Then, today we also commemorate the memory of the glorious Holy Martyrs of Japan in Nagasaki, St. Lawrence Ruiz and his fellow companions in martyrdom during the great and intense persecution of Christians in Japan in the early years of the Tokugawa Shogunate. St. Lawrence Ruiz, also better known as St. Lorenzo Ruiz is the first saint of the Philippines, having actually been born in the Spanish ruled Philippine islands, and led a pretty ordinary life there until one day he was falsely accused with murder. In order to protect his life and innocence, he boarded a ship bound for Japan, in which he was arrested together with the missionaries that he had taken refuge with.
St. Lorenzo Ruiz and his companions in martyrdom were tortured and made to suffer a lot, persuaded, coerced and forced to abandon their faith in God under grim threat of more sufferings and death. However, this did not dampen his spirit and those others who were with him. Eventually he was martyred in the most painful way, and to the very end, he remained faithful, declaring before all his persecutioners that ‘I am a Catholic and I wholeheartedly accepted death for God. Had I have a thousand lives, all these I shall gladly offer to Him.’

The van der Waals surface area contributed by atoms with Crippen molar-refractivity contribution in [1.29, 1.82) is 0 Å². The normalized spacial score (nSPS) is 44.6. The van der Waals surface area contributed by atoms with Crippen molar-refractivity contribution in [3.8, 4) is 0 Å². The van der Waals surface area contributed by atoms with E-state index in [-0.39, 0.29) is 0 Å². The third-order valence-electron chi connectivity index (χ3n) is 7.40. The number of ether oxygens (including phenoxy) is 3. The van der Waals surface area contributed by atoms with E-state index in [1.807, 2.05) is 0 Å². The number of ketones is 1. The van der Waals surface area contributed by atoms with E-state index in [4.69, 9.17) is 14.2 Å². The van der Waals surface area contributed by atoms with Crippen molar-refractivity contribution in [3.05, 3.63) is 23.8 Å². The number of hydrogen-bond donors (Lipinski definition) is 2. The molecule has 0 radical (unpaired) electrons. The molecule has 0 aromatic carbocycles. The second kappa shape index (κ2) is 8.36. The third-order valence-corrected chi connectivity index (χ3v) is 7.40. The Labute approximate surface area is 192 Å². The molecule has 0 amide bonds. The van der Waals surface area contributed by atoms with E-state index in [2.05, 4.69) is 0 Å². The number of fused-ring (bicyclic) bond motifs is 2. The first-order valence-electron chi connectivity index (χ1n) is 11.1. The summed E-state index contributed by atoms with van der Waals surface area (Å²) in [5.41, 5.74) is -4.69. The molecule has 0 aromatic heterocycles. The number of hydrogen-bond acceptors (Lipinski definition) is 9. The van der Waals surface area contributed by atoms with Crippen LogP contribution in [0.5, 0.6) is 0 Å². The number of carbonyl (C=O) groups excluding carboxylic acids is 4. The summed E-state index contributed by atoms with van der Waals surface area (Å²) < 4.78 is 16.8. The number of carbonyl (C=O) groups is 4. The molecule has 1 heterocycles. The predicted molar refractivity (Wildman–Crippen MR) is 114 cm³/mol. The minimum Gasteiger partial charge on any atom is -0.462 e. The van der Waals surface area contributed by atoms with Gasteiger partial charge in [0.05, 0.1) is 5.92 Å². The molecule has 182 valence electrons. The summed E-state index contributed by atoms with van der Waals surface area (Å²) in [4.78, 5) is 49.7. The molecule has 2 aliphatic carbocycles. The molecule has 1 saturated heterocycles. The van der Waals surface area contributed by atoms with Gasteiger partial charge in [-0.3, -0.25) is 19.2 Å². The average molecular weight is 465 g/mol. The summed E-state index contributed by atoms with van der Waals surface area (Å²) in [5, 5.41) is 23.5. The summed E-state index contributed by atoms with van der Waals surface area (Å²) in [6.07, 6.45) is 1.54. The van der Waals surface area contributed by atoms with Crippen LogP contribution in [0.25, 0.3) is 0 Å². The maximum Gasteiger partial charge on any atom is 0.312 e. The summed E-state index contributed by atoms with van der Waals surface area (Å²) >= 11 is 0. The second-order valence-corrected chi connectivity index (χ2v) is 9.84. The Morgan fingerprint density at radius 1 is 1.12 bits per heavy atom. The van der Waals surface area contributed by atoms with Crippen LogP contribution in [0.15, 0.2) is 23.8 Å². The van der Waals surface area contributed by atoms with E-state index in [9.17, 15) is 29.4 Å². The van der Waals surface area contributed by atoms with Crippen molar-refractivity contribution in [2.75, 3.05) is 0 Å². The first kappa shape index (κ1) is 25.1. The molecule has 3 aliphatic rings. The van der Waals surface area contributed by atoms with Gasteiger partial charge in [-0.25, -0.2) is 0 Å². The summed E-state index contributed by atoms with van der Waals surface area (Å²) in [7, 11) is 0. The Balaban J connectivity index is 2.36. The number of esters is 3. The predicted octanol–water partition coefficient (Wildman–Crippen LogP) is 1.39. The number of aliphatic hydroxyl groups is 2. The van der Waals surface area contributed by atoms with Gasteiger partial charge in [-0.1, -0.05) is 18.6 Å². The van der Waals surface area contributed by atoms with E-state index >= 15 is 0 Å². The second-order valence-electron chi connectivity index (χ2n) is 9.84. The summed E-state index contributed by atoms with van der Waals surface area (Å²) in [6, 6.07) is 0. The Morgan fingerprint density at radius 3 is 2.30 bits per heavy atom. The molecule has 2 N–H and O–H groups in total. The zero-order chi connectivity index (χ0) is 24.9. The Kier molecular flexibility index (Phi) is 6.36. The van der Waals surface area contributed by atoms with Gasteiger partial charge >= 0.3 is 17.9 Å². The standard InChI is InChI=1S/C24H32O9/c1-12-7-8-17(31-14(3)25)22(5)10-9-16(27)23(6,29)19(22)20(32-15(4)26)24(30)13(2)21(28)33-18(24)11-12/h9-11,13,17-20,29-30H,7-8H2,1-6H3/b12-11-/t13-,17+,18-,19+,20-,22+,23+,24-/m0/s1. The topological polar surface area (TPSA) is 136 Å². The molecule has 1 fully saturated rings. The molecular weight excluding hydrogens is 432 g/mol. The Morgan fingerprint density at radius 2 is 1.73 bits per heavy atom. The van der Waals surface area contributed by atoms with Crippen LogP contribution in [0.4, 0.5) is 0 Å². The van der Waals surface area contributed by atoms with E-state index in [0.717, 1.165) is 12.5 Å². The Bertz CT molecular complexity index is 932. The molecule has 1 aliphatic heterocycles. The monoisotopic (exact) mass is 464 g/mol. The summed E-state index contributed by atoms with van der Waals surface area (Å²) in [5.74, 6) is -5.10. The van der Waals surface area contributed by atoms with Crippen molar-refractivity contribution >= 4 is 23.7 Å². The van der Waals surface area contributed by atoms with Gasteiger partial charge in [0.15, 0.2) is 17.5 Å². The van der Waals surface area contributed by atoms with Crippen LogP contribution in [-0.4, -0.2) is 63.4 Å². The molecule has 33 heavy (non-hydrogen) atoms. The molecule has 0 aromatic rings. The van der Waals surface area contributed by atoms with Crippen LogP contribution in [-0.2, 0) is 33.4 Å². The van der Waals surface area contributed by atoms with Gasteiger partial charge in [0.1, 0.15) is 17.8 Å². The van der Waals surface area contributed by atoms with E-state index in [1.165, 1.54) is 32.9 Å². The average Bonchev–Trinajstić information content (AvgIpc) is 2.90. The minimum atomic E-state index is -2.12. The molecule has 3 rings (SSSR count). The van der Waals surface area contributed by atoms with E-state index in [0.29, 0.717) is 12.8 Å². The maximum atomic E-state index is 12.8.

Brothers and sisters in Christ, the great examples showed by these faithful holy predecessors of ours should be inspiration to each and every one of us. Are we willing and able to commit ourselves to the Lord just in the manner that those faithful martyrs had done? Can we be virtuous in life, caring and be responsible for one another just as St. Wenceslaus had done? And can we commit ourselves wholly to the Lord even in the face of great suffering and adversity in the manner of St. Lorenzo Ruiz and his companions in martyrdom?
Let us all therefore turn towards the Lord wholeheartedly, and strive to do our best to serve Him with ever greater vigour and devotion from now on. May the Lord be with us always and may He strengthen each and every one of us, and bless us in our every great works and endeavours. Amen.